4. When you put others first, sometimes you vent or talk to them more-so as a courtesy so they feel needed, rather than them actually helping you. If we're highly stressed, we don't really have the energy to put on this charade or listen.
  5. When we are overwhelmed the last thing we need is another voice in our head. It's like adding a stack of papers on top of another stack.
  6. You did something to betray us in a way or you're not deemed trustworthy.
  7. We're not confident in your ability to help.
  8. We're going to pick apart everything you say and analyze what you're trying to do, thus reducing its effectiveness.
  9. Quite simply, we may not want to burden you or bring you down with us.
  10. We don't want to look like a looney tune so we're going to play it cool like nothing is wrong, but we need some space and so we don't arouse suspicion or make you worry, so we'll lie and just say we're busy with... work/school whatever.

I'm sure the list could go on forever.
 

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For me it is when I am around others I can't help but to try my best to be good around them, and often when I am stressed it is because there is work I need to do FOR MYSELF. And I know that if I am around others I will just get distracted, so I close myself off from them so I can do what I need to do. Similarly if I have a lot on my mind, often I will try to get away from others so I can deal with myself.
Notice a theme? When I am stressed I go into a selfish self-preservation/must do what I need to do for myself mode. And being around others can actually break me out of that mode, and often that mode will help me survive... so I "have" to withdraw.
 

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This is extremely relevant to me right now...recently I've been in a non-stop dissociation mode, I just can't feel anything and when I do feel it is overwhelming. An awful lot of guilt is attached to this too for me because I feel like I should be caring more about people and because I don't, they deserve better than me.
 

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Question is , How does one deal with this destructive behavior?
Not letting other people to help you for example?
-Ob.
 

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I read that the primary stress style for INFJ's is "flight" as in to remove ourselves from the situation- mentally, emotionally, physically what have you. This is differentiate to the INFP's primary stress style which is to freeze in place for example.
Why do we do it?
Is there something pertinent to an average INFJ's personality that gives them the tendency to detach or dissociate when they undergo stress?
It's the best way I can resolve the situation. I can know the details and put it all in order and come up with a rescue plan. I get a satellite view and get a better picture.
 
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I read that the primary stress style for INFJ's is "flight" as in to remove ourselves from the situation- mentally, emotionally, physically what have you. This is differentiate to the INFP's primary stress style which is to freeze in place for example.
Why do we do it?
Is there something pertinent to an average INFJ's personality that gives them the tendency to detach or dissociate when they undergo stress?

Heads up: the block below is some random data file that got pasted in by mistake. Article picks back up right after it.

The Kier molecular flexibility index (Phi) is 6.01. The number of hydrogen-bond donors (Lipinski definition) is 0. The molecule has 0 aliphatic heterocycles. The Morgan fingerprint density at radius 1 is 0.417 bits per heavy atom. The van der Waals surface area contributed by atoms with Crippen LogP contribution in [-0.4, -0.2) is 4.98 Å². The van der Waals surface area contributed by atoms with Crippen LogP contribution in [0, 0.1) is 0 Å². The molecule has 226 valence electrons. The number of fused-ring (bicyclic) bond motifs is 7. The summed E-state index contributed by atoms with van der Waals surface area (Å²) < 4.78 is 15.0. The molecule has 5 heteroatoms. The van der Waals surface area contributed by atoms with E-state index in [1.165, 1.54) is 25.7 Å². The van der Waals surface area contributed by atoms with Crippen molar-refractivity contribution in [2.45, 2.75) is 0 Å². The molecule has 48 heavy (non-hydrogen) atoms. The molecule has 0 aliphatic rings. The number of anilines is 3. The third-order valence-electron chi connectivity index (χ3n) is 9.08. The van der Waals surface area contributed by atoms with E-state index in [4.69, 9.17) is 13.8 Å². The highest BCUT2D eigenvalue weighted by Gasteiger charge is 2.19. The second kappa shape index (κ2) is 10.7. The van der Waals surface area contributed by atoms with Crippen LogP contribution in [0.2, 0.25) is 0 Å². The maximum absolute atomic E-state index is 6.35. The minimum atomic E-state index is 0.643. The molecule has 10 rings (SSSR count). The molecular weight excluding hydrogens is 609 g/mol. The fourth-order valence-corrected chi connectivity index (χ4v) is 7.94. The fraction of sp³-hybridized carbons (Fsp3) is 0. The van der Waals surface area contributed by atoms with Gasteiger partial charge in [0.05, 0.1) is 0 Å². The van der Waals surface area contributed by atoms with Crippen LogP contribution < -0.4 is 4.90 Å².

I think that our natural tendency toward dreaminess is one contributor. Another is the fact that many of us are so sensitive and our bodies require such care, that we learn that not being fully embodied temporarily has us feeling less pain/discomfort.

My biggest issues lately have to do with boundaries and being an empath. Feeling others certainly does not feel like a gift, though I’m hoping to discover that aspect at some point. At the moment I’m working to stay in my body, use protection exercises, and just notice where I end and others begin. What a trip, huh?
 

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I'm assuming that part of it is from how quickly our senses get overloaded from conflict.

I wonder sometimes if the saying, "You could have cut the tension in that room with a knife", came from an INFJ, because the stress level is almost palatable in some cases.

If the conflict is directed right at me, and unwarranted, I can take the time afterwards to think about what happened, think about it some more, sleep a bit, wake up and think some more, and eventually decide whether this matter can be forgiven, or if it is time to put up the wall that keeps that person out in every sense.

That's my reaction to it, but I don't believe that it is in the vast majority of other INFJs.
Good description. This is very real to me.
 

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I feel better acting than freezing. Even if my options are limited, working on a problem is more satisfying than not acting.

I dislike talking about problems because its tiring. I'm consciously dialing back the emotions, because when I feel stressed it makes others stressed, which makes me more stressed, etc. Horrible cyclical thing.

I just feel like I can push through whatever it is if I retreat into my head and protect myself.
Thanks for writing this, insightful and helpful to me.
 

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I haven't noticed that INFJs dissociate so much as withdraw from conflict situations quickly.

There's a big difference. Dissociation involves physical sensations in which you feel "numb" or "paper thin" and the psychological perception that you are distant from your body. It is a coping mechanism people use when they are not able to escape abuse. Can sometimes become maladaptive if the person begins to use it automatically as a day-to-day coping mechanism. This most often occurs if the person picked up the tendency in childhood and hasn't had the opportunity to develop healthier coping strategies yet. Source: I was hospitalized for a dissociative disorder twice during my teens after an abusive childhood.

I've always thought INFJ's withdraw because they find fighting to lack propriety. They'd rather protect their dignity than engage.
 

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Recently I've been pretty stressed and the reason I withdraw from those around me is because I don't want to hurt them. I lose pretty much all my capacity for patience and can easily snap on someone. I've learned to let my family and friends know that I'm worn out, need to recharge and that I'm not going to be very social or upbeat. The distance from others also gives me more time to think and relax.

@Antipode and @Lad nailed it